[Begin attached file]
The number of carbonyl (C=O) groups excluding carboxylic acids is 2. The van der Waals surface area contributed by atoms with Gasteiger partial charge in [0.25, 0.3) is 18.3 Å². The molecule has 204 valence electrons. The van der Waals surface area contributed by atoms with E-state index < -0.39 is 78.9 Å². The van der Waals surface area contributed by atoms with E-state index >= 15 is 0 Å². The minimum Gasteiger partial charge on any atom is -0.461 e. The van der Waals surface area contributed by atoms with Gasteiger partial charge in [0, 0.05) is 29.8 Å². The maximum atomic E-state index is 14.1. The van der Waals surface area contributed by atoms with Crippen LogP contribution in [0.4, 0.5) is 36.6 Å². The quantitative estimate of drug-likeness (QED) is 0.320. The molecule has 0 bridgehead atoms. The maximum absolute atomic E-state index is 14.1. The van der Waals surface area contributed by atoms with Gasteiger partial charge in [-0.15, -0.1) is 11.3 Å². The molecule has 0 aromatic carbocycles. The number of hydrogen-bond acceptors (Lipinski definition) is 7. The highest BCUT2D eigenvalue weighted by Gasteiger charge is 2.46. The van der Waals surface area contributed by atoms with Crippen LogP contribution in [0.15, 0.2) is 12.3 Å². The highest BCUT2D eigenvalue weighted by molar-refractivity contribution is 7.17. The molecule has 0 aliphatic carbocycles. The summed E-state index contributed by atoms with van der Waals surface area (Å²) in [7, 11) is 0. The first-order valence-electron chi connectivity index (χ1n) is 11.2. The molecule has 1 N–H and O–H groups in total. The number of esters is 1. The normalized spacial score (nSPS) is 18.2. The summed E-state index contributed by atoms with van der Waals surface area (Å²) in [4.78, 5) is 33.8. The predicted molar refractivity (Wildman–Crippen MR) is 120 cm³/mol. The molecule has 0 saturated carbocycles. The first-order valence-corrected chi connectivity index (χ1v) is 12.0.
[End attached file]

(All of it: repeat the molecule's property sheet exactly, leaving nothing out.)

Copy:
The number of carbonyl (C=O) groups excluding carboxylic acids is 2. The van der Waals surface area contributed by atoms with Gasteiger partial charge in [0.25, 0.3) is 18.3 Å². The molecule has 204 valence electrons. The van der Waals surface area contributed by atoms with E-state index < -0.39 is 78.9 Å². The van der Waals surface area contributed by atoms with E-state index >= 15 is 0 Å². The minimum Gasteiger partial charge on any atom is -0.461 e. The van der Waals surface area contributed by atoms with Gasteiger partial charge in [0, 0.05) is 29.8 Å². The maximum atomic E-state index is 14.1. The van der Waals surface area contributed by atoms with Crippen LogP contribution in [0.4, 0.5) is 36.6 Å². The quantitative estimate of drug-likeness (QED) is 0.320. The molecule has 0 bridgehead atoms. The maximum absolute atomic E-state index is 14.1. The van der Waals surface area contributed by atoms with Gasteiger partial charge in [-0.15, -0.1) is 11.3 Å². The molecule has 0 aromatic carbocycles. The number of hydrogen-bond acceptors (Lipinski definition) is 7. The highest BCUT2D eigenvalue weighted by Gasteiger charge is 2.46. The van der Waals surface area contributed by atoms with Crippen LogP contribution in [0.15, 0.2) is 12.3 Å². The highest BCUT2D eigenvalue weighted by molar-refractivity contribution is 7.17. The molecule has 0 aliphatic carbocycles. The summed E-state index contributed by atoms with van der Waals surface area (Å²) in [7, 11) is 0. The first-order valence-electron chi connectivity index (χ1n) is 11.2. The molecule has 1 N–H and O–H groups in total. The number of esters is 1. The normalized spacial score (nSPS) is 18.2. The summed E-state index contributed by atoms with van der Waals surface area (Å²) in [4.78, 5) is 33.8. The predicted molar refractivity (Wildman–Crippen MR) is 120 cm³/mol. The molecule has 0 saturated carbocycles. The first-order valence-corrected chi connectivity index (χ1v) is 12.0.